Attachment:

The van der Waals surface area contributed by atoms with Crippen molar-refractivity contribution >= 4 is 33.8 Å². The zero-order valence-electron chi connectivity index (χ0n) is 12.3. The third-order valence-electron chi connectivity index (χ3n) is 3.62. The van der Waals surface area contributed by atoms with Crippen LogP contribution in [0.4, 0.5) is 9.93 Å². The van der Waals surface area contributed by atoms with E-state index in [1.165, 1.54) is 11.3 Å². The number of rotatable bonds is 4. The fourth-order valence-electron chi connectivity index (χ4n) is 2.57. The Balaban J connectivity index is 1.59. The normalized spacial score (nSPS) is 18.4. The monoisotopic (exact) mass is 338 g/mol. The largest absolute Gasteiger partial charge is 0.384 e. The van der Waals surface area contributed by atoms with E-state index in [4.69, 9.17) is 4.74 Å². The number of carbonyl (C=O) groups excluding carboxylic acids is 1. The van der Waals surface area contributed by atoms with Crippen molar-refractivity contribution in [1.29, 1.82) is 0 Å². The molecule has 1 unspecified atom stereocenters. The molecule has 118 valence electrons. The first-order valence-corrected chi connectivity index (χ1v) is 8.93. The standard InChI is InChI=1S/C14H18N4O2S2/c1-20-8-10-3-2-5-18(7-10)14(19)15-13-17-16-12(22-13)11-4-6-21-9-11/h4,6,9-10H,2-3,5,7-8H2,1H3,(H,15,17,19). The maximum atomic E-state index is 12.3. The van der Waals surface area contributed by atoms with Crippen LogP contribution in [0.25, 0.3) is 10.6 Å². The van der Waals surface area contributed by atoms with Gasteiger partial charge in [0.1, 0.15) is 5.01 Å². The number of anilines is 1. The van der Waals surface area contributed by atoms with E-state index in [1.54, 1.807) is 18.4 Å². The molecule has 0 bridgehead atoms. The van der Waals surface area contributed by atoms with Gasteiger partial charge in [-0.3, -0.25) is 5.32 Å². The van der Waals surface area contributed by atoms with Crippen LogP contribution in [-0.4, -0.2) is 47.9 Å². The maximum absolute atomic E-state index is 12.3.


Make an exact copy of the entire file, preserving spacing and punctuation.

The van der Waals surface area contributed by atoms with Crippen molar-refractivity contribution >= 4 is 33.8 Å². The zero-order valence-electron chi connectivity index (χ0n) is 12.3. The third-order valence-electron chi connectivity index (χ3n) is 3.62. The van der Waals surface area contributed by atoms with Crippen LogP contribution in [0.4, 0.5) is 9.93 Å². The van der Waals surface area contributed by atoms with E-state index in [1.165, 1.54) is 11.3 Å². The number of rotatable bonds is 4. The fourth-order valence-electron chi connectivity index (χ4n) is 2.57. The Balaban J connectivity index is 1.59. The normalized spacial score (nSPS) is 18.4. The monoisotopic (exact) mass is 338 g/mol. The largest absolute Gasteiger partial charge is 0.384 e. The van der Waals surface area contributed by atoms with E-state index in [4.69, 9.17) is 4.74 Å². The number of carbonyl (C=O) groups excluding carboxylic acids is 1. The van der Waals surface area contributed by atoms with Crippen molar-refractivity contribution in [1.29, 1.82) is 0 Å². The molecule has 1 unspecified atom stereocenters. The molecule has 118 valence electrons. The first-order valence-corrected chi connectivity index (χ1v) is 8.93. The standard InChI is InChI=1S/C14H18N4O2S2/c1-20-8-10-3-2-5-18(7-10)14(19)15-13-17-16-12(22-13)11-4-6-21-9-11/h4,6,9-10H,2-3,5,7-8H2,1H3,(H,15,17,19). The maximum atomic E-state index is 12.3. The van der Waals surface area contributed by atoms with Crippen LogP contribution in [0.25, 0.3) is 10.6 Å². The van der Waals surface area contributed by atoms with Gasteiger partial charge in [0.1, 0.15) is 5.01 Å². The number of anilines is 1. The van der Waals surface area contributed by atoms with E-state index in [1.54, 1.807) is 18.4 Å². The molecule has 0 bridgehead atoms. The van der Waals surface area contributed by atoms with Gasteiger partial charge in [-0.3, -0.25) is 5.32 Å². The van der Waals surface area contributed by atoms with Crippen LogP contribution in [-0.4, -0.2) is 47.9 Å². The maximum absolute atomic E-state index is 12.3.